1.2 Negative numbers
So far you have only looked at positive numbers, but negative numbers are just as important. Negative numbers have a minus sign (–) in front of them.
Some examples of where negative numbers will apply to real life is with temperatures and bank balances, although hopefully our bank balances will not display too many negatives!
Perhaps you’ve seen negative numbers in weather reports where a temperature is below freezing, for example –2°C, or you may have seen them on frozen food packets.
If you ever have an overdraft at the bank, you may see minus signs next to the figures. If a bank statement reads –£30, for example, this tells you how much you’re overdrawn. In other words, what you owe the bank!
Where have you seen negative numbers recently? Look at this thermometer:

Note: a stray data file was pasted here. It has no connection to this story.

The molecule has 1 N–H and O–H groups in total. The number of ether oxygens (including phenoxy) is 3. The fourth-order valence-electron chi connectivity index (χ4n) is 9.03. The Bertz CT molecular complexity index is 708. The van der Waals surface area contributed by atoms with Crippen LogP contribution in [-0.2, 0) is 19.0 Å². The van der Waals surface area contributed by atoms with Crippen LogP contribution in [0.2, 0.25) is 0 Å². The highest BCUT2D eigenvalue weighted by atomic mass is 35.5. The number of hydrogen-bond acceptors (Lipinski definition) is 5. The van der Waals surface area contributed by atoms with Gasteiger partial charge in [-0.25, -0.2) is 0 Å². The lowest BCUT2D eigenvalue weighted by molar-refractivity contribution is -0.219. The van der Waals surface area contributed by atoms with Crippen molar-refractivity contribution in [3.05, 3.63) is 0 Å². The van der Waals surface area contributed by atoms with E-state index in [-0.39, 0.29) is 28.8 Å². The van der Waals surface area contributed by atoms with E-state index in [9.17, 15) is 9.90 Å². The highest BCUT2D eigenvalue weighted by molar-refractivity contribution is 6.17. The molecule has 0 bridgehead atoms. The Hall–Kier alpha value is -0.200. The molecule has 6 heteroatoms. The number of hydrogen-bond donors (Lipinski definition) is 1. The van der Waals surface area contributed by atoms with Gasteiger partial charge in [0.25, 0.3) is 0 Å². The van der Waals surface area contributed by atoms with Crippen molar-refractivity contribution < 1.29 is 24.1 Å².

It shows us that:
- –10°C is a lower temperature than –5°C
- –15°C is a lower temperature than –10°C.
Hint: ‘Lower’ means ‘less than’.
The lower the temperature, the colder it is.
Activity _unit2.1.2 Activity 2: Using negative numbers in everyday life
- The following table shows the temperatures in several cities on one day.
- Which are the coldest and warmest cities?
A particular brand of ice cream includes the following note in its storing instructions:
- For best results, store in temperatures between –10°C and –6°C
If your freezer’s temperature was –11°C, would it be OK to keep this ice cream in it?
- City D is the coldest because it has the lowest temperature. City C is the warmest because it has the highest temperature.
- No, because –11°C is colder than the recommended range of between –10°C and –6°C. Keeping the ice cream in your freezer would probably damage the ice cream.
You have now seen how we use negative numbers in everyday life, for example bank balances and temperatures. Try practising using them when you are out and about. You will also use this skill within some simple questions that are coming up.